Fast, automated technology will be used to cut the cost of extending Nottingham’s tram system.

An innovative new track laying system was among the winners of the 2011 Light Rail Awards in London last week. Alstom was awarded the Innovation of the Year Award for the benefits provided by Appitrack, its fast, automated method of laying tram and metro tracks that tackles infrastructure construction costs as well as disruption to local residents and businesses.

The system is similar to that used for building motorways or runways, allowing for limited excavation depths in order to speed up track laying time. It has the ability to lay up to 200 metres of track per day, compared with just 50-60 metres using conventional methods, and can therefore reduce project costs. As well as the high productivity rate, the system has low noise levels and is applicable to all types of track surfaces.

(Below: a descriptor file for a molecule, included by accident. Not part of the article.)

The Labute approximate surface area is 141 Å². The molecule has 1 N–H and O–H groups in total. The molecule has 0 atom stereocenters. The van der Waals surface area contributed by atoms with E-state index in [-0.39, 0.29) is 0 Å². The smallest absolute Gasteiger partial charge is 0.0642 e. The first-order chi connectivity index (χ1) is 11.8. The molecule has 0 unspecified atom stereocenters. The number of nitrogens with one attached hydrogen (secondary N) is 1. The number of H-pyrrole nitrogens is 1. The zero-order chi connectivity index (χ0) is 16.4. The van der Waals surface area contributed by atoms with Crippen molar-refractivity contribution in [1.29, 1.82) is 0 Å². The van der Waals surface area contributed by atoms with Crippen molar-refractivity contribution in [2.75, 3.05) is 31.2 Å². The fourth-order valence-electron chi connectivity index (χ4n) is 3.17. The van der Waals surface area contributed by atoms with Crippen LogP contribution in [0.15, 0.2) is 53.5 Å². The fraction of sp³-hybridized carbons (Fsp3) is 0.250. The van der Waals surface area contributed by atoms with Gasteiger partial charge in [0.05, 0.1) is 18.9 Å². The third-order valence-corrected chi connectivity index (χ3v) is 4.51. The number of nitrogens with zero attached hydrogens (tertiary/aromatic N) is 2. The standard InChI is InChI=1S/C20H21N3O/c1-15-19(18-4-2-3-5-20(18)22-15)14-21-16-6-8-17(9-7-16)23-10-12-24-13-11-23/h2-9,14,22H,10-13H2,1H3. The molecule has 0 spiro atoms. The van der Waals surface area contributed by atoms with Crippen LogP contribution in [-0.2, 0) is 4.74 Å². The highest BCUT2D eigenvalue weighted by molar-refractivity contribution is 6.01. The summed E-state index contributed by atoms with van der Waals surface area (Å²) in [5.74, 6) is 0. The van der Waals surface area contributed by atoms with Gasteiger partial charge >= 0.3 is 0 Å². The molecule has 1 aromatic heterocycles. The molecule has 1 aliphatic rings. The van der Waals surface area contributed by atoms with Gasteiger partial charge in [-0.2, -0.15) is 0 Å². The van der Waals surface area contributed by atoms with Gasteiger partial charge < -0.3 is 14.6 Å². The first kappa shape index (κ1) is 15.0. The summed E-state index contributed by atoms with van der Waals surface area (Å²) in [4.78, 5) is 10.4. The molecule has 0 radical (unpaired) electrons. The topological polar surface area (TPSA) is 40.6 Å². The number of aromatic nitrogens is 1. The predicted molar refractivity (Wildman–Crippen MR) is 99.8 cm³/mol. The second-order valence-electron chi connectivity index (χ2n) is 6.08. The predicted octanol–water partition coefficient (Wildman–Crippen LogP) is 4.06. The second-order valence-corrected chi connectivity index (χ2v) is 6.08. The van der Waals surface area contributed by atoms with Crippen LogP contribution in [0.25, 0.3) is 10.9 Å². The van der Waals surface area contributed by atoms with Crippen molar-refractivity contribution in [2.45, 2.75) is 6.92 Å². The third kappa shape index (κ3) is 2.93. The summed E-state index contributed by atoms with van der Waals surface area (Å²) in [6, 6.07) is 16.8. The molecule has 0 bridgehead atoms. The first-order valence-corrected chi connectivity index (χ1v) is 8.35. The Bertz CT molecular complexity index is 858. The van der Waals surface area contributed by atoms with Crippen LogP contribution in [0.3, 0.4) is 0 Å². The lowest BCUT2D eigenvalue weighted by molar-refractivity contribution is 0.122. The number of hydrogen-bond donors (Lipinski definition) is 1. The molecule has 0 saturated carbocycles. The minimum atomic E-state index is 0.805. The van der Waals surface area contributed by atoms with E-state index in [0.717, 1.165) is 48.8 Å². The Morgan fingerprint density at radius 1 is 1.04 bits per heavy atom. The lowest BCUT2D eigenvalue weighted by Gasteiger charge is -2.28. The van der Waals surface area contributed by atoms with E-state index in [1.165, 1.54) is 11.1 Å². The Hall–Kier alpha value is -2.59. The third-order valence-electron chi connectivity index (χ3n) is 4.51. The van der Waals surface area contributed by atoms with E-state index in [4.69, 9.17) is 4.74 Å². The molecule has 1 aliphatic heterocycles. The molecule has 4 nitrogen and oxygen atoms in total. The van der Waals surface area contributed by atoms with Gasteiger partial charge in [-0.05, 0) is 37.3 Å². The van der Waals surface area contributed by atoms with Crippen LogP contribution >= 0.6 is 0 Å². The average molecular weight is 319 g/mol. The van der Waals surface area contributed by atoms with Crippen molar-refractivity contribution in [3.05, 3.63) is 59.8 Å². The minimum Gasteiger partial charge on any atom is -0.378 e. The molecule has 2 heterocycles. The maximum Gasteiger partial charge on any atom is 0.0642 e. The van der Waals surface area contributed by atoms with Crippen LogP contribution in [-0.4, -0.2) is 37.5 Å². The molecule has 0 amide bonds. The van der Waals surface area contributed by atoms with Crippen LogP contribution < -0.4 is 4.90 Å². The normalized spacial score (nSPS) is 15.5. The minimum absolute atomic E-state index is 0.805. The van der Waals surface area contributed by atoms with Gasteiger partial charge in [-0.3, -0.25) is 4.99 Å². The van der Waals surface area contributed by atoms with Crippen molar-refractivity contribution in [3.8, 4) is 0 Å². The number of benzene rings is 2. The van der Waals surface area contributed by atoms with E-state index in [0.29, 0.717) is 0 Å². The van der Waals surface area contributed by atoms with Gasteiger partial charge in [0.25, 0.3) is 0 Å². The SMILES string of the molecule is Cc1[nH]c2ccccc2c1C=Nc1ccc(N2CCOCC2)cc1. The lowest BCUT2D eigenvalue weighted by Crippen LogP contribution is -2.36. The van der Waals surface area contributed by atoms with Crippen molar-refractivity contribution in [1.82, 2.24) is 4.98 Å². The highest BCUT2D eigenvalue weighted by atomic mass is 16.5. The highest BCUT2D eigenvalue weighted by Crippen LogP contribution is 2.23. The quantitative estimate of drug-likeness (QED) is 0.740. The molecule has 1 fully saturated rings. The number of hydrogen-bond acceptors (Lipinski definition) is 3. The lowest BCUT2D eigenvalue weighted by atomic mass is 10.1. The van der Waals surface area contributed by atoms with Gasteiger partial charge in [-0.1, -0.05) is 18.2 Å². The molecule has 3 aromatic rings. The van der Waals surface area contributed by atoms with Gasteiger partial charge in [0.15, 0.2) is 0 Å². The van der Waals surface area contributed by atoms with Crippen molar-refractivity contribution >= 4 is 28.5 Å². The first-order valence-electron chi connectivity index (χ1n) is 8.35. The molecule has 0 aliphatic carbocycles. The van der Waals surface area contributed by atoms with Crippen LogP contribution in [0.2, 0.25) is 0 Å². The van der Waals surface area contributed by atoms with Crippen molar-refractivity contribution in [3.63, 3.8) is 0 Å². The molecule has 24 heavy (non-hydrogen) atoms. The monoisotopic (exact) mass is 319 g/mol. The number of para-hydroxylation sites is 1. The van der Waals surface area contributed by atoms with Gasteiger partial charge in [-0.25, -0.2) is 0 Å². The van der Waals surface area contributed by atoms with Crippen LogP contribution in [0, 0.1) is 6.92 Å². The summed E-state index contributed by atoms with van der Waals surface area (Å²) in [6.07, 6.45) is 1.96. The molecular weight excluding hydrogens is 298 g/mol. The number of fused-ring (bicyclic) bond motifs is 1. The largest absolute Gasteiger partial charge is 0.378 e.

Alstom has used Appitrack in the tramway projects in Jerusalem, Reims, Algiers, and on the second line of the Orleans tramway that is due to enter service in 2012. It was in Orleans in March 2011 that Appitrack set a world track laying 403 metres of track laid in one day.

Alstom is part of the Tramlink Nottingham consortium, preferred bidder to provide the Nottingham tram extension project. As well as providing new Citadis trams, Alstom is to supply the track, power supply and signalling for the two new lines and intends to use Appitrack technology for up to 60% of the new track installation.

The process involves two machines: a slipform machine, which constructs the trackslab, and behind it an insertion machine, which automatically positions and inserts railseats, holding down bolts in fresh concrete. It is guided by an
on-board PC and communicates with a survey station post for high precision rail positioning.